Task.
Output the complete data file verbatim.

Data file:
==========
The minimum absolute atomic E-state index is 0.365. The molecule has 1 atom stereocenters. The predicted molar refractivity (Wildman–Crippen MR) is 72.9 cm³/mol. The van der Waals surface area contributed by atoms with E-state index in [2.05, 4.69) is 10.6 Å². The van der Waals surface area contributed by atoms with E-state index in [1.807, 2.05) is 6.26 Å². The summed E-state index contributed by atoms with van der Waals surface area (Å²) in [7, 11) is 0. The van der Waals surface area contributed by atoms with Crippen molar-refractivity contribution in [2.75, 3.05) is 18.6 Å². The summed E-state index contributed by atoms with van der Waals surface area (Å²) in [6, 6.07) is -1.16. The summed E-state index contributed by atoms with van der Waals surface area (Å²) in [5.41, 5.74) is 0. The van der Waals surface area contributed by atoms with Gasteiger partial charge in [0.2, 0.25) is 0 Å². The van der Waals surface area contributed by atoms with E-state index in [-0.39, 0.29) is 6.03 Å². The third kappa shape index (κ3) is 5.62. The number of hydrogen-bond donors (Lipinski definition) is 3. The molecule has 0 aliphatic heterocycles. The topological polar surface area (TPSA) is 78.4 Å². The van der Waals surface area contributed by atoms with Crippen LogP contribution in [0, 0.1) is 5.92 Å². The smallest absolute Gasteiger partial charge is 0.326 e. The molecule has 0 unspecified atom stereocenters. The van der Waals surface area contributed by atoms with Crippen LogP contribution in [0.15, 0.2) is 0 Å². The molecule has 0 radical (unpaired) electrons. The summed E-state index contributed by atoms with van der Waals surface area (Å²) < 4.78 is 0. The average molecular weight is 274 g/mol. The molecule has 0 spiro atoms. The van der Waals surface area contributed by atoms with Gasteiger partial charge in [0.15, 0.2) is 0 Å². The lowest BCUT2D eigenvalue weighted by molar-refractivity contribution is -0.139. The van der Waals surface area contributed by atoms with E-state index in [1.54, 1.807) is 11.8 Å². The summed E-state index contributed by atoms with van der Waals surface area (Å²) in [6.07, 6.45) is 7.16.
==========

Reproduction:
The minimum absolute atomic E-state index is 0.365. The molecule has 1 atom stereocenters. The predicted molar refractivity (Wildman–Crippen MR) is 72.9 cm³/mol. The van der Waals surface area contributed by atoms with E-state index in [2.05, 4.69) is 10.6 Å². The van der Waals surface area contributed by atoms with E-state index in [1.807, 2.05) is 6.26 Å². The summed E-state index contributed by atoms with van der Waals surface area (Å²) in [7, 11) is 0. The van der Waals surface area contributed by atoms with Crippen molar-refractivity contribution in [2.75, 3.05) is 18.6 Å². The summed E-state index contributed by atoms with van der Waals surface area (Å²) in [6, 6.07) is -1.16. The summed E-state index contributed by atoms with van der Waals surface area (Å²) in [5.41, 5.74) is 0. The van der Waals surface area contributed by atoms with Gasteiger partial charge in [0.2, 0.25) is 0 Å². The van der Waals surface area contributed by atoms with E-state index in [-0.39, 0.29) is 6.03 Å². The third kappa shape index (κ3) is 5.62. The number of hydrogen-bond donors (Lipinski definition) is 3. The molecule has 0 aliphatic heterocycles. The topological polar surface area (TPSA) is 78.4 Å². The van der Waals surface area contributed by atoms with Crippen LogP contribution in [0, 0.1) is 5.92 Å². The smallest absolute Gasteiger partial charge is 0.326 e. The molecule has 0 unspecified atom stereocenters. The van der Waals surface area contributed by atoms with Crippen LogP contribution in [0.15, 0.2) is 0 Å². The molecule has 0 radical (unpaired) electrons. The summed E-state index contributed by atoms with van der Waals surface area (Å²) < 4.78 is 0. The average molecular weight is 274 g/mol. The molecule has 0 spiro atoms. The van der Waals surface area contributed by atoms with Gasteiger partial charge in [0.15, 0.2) is 0 Å². The lowest BCUT2D eigenvalue weighted by molar-refractivity contribution is -0.139. The van der Waals surface area contributed by atoms with E-state index in [1.54, 1.807) is 11.8 Å². The summed E-state index contributed by atoms with van der Waals surface area (Å²) in [6.07, 6.45) is 7.16.